THUS HAVE I HEARD. On one occasion the Blessed One was dwelling at Rajagaha on Mount Vulture Peak. Then Prince Abhaya approached the Blessed One, paid homage to him, sat down to one side, and said to him:

“Venerable sir, Pūraṇa Kassapa says: ‘There is no cause or condition for lack of knowledge and vision; lack of knowledge and vision is without cause or condition. There is no cause or condition for knowledge and vision; knowledge and vision are without cause or condition.’ What does the Blessed One say about this?”

“There is, prince, a cause and condition for lack of knowledge and vision; lack of knowledge and vision is with cause and condition. There is a cause and condition for knowledge and vision; knowledge and vision are with cause and condition.”

i. The cause for lack of knowledge and vision

“But, venerable sir, what is the cause and condition for lack of knowledge and vision? How is it that lack of knowledge and vision is with cause and condition?”

“On an occasion, prince, when one dwells with a mind obsessed by sensual lust, overwhelmed by sensual lust, and one neither knows nor sees as it really is the escape from arisen sensual lust: this is a cause and condition for lack of knowledge and vision; it is in this way that lack of knowledge and vision is with cause and condition.

“Again, prince, on an occasion when one dwells with a mind obsessed by ill will … obsessed by sloth and torpor … obsessed by restlessness and remorse … obsessed by doubt, overwhelmed by doubt, and one neither knows nor sees as it really is the escape from arisen doubt: this too is a cause and condition for lack of knowledge and vision; it is in this way too that lack of knowledge and vision is with cause and condition.”

“What is this Dhamma exposition called, venerable sir?”

“These are called the hindrances, prince.”

“Surely they are hindrances, Blessed One! Surely they are hindrances, Fortunate One! One overcome by even a single hindrance would not know and see things as they really are, not to speak of one overcome by the five hindrances.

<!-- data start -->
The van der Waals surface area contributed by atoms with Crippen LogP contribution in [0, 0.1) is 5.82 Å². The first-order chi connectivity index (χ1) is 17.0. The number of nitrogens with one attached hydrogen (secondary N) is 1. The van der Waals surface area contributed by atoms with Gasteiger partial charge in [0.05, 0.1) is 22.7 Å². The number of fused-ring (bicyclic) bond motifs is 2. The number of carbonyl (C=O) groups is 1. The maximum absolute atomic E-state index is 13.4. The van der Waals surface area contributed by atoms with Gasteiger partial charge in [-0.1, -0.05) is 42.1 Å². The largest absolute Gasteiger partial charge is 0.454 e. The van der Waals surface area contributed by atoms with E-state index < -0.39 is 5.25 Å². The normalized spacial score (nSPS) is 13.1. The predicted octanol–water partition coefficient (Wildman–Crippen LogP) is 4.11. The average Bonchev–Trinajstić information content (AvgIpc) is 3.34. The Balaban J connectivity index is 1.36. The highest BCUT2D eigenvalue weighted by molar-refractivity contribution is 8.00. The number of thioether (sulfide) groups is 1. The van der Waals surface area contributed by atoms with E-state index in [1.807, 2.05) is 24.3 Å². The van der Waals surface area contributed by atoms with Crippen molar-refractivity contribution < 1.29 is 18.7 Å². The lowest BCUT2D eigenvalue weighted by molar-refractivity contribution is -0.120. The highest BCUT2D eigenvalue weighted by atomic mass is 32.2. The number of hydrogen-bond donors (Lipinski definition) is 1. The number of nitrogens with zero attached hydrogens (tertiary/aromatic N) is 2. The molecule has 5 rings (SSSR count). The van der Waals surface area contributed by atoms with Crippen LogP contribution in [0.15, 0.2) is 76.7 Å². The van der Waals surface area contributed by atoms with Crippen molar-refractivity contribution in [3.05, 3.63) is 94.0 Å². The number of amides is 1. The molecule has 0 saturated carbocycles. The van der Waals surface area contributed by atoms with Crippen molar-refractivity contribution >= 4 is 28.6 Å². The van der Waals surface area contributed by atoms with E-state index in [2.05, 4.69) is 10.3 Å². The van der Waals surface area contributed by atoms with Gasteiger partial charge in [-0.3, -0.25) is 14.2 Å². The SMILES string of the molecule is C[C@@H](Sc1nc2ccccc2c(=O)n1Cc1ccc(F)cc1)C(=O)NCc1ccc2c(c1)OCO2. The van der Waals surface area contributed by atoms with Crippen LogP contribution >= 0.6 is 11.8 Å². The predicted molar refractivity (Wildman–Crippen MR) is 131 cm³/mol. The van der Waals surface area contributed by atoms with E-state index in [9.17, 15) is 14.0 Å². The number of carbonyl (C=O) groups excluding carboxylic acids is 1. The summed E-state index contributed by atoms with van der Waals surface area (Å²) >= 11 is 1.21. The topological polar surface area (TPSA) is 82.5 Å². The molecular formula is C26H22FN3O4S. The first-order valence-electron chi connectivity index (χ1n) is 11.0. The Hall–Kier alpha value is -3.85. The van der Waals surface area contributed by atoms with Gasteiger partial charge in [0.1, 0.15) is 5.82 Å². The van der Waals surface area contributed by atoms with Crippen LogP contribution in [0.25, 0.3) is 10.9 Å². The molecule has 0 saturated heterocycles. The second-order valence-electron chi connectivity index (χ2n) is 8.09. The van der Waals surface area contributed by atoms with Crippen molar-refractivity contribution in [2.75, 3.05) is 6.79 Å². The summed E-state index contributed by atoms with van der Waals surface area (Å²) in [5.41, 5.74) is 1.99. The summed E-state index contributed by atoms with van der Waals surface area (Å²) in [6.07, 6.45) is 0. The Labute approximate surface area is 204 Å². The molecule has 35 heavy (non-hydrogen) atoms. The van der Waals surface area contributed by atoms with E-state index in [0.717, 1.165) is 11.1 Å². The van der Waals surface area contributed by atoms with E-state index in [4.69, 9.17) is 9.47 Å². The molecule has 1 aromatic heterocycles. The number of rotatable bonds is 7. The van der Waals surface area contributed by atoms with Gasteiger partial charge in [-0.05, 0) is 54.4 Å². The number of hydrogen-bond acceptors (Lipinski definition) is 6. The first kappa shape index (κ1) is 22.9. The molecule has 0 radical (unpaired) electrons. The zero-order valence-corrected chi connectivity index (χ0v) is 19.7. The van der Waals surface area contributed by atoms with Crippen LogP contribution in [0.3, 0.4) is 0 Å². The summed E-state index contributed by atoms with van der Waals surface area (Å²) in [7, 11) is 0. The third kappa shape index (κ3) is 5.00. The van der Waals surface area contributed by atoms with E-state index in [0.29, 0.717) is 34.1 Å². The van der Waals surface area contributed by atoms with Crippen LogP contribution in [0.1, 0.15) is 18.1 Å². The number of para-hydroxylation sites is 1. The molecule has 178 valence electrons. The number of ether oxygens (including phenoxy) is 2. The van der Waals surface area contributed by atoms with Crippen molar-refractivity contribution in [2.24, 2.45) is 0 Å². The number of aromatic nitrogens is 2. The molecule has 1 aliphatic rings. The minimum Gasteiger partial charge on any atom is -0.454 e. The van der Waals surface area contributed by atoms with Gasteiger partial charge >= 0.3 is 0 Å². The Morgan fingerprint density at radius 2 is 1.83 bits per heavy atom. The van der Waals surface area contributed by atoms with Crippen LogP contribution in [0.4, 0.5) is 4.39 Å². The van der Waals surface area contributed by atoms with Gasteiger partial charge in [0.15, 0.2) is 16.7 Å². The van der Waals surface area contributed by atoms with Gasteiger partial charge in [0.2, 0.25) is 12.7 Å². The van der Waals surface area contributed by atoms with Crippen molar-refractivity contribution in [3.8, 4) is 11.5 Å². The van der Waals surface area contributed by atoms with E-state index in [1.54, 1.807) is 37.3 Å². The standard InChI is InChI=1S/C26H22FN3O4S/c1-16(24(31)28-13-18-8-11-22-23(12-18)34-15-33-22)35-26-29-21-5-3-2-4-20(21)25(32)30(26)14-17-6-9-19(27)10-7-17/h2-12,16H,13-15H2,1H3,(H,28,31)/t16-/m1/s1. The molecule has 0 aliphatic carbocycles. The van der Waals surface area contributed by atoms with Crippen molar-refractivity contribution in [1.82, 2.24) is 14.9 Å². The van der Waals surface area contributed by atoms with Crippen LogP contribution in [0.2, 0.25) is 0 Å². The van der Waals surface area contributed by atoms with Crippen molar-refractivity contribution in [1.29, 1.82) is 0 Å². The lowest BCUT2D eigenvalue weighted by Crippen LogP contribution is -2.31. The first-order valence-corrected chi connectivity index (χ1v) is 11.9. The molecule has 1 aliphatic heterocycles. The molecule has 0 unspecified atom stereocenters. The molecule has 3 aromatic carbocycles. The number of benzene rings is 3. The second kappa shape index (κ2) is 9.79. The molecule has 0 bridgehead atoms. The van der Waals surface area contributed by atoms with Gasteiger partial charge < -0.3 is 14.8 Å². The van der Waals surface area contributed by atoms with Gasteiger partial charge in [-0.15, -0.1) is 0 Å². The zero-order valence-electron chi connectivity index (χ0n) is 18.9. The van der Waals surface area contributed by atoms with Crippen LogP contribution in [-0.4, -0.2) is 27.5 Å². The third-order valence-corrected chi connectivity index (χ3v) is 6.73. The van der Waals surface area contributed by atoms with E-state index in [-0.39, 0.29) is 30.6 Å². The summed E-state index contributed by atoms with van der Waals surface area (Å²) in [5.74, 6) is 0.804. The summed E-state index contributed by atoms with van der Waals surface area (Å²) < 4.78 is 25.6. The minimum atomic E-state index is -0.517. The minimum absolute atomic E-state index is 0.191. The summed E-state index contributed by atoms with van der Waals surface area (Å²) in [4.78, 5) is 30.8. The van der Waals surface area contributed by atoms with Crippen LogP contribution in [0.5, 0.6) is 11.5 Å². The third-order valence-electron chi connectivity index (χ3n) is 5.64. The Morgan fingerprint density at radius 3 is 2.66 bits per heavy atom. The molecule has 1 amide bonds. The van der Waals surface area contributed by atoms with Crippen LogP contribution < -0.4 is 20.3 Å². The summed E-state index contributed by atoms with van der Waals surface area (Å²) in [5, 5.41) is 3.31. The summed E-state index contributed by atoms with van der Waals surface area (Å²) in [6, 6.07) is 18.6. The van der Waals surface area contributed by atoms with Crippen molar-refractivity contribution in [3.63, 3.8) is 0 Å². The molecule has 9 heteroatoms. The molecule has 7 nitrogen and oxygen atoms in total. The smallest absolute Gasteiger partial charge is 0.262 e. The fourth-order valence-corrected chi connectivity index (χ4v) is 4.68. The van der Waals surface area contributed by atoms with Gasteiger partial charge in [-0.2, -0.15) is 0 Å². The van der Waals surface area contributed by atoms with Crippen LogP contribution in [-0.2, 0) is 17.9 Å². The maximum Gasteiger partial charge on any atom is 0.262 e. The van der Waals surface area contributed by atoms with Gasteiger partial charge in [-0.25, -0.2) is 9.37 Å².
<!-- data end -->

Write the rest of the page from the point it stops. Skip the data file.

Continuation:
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ii. The cause of knowledge and vision

“But, venerable sir, what is the cause and condition for knowledge and vision? How is it that knowledge and vision are with cause and condition?”

“Here, prince, a bhikkhu develops the enlightenment factor of mindfulness, which is based upon seclusion, dispassion, and cessation, maturing in release. With a mind that has developed the enlightenment factor of mindfulness he knows and sees things as they really are. This is a cause for knowledge and vision; it is in this way that knowledge and vision are with cause and condition….

“Again, prince, a bhikkhu develops the enlightenment factor of equanimity, which is based upon seclusion, dispassion, and cessation, maturing in release. With a mind that has developed the enlightenment factor of equanimity he knows and sees things as they really are. This too is a cause for knowledge and vision; it is in this way that knowledge and vision are with cause and condition.”

“What is this Dhamma exposition called, venerable sir?”

“These are called the factors of enlightenment, prince.”

“Surely they are factors of enlightenment, Blessed One! Surely they are factors of enlightenment, Fortunate One! One who possesses even a single factor of enlightenment would know and see things as they really are, not to speak of one who possesses the seven factors of enlightenment. The bodily fatigue and the mental fatigue that I experienced from climbing Mount Vulture Peak have subsided. I have made the breakthrough to the Dhamma.”

Source: https://suttacentral.net/sn46.56 Abhaya Sutta SN 46.56  SN v 126

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